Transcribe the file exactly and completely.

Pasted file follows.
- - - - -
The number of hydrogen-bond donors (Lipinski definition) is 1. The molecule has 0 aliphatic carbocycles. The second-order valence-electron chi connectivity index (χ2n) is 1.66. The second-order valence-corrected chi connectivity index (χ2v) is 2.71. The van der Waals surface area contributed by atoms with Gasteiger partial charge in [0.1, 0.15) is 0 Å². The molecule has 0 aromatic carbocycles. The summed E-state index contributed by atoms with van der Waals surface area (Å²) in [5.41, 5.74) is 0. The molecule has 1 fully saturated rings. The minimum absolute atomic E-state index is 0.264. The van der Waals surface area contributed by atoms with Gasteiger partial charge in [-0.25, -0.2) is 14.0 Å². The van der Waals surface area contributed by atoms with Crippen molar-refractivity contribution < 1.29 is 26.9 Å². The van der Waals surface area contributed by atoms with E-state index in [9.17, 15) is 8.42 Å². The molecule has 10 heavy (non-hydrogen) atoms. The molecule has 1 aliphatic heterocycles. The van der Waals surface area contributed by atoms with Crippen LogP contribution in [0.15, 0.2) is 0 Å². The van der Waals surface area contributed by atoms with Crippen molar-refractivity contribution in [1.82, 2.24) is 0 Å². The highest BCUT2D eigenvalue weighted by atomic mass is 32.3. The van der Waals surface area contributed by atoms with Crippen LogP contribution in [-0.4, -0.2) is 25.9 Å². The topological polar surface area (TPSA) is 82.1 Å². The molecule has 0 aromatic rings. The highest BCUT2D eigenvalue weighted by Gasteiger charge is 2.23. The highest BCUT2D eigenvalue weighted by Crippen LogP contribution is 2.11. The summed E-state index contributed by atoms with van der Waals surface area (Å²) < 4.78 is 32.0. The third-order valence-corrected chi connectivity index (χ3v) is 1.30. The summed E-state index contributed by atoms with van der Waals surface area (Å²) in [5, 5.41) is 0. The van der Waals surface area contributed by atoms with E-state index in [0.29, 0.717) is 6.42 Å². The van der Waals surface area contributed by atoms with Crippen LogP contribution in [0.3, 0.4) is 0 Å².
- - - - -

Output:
The number of hydrogen-bond donors (Lipinski definition) is 1. The molecule has 0 aliphatic carbocycles. The second-order valence-electron chi connectivity index (χ2n) is 1.66. The second-order valence-corrected chi connectivity index (χ2v) is 2.71. The van der Waals surface area contributed by atoms with Gasteiger partial charge in [0.1, 0.15) is 0 Å². The molecule has 0 aromatic carbocycles. The summed E-state index contributed by atoms with van der Waals surface area (Å²) in [5.41, 5.74) is 0. The molecule has 1 fully saturated rings. The minimum absolute atomic E-state index is 0.264. The van der Waals surface area contributed by atoms with Gasteiger partial charge in [-0.25, -0.2) is 14.0 Å². The van der Waals surface area contributed by atoms with Crippen molar-refractivity contribution < 1.29 is 26.9 Å². The van der Waals surface area contributed by atoms with E-state index in [9.17, 15) is 8.42 Å². The molecule has 10 heavy (non-hydrogen) atoms. The molecule has 1 aliphatic heterocycles. The van der Waals surface area contributed by atoms with Crippen LogP contribution in [0.15, 0.2) is 0 Å². The van der Waals surface area contributed by atoms with Crippen molar-refractivity contribution in [1.82, 2.24) is 0 Å². The highest BCUT2D eigenvalue weighted by atomic mass is 32.3. The van der Waals surface area contributed by atoms with Crippen LogP contribution in [-0.4, -0.2) is 25.9 Å². The topological polar surface area (TPSA) is 82.1 Å². The molecule has 0 aromatic rings. The highest BCUT2D eigenvalue weighted by Gasteiger charge is 2.23. The highest BCUT2D eigenvalue weighted by Crippen LogP contribution is 2.11. The summed E-state index contributed by atoms with van der Waals surface area (Å²) < 4.78 is 32.0. The third-order valence-corrected chi connectivity index (χ3v) is 1.30. The summed E-state index contributed by atoms with van der Waals surface area (Å²) in [5, 5.41) is 0. The van der Waals surface area contributed by atoms with E-state index in [0.29, 0.717) is 6.42 Å². The van der Waals surface area contributed by atoms with Crippen LogP contribution in [0.3, 0.4) is 0 Å².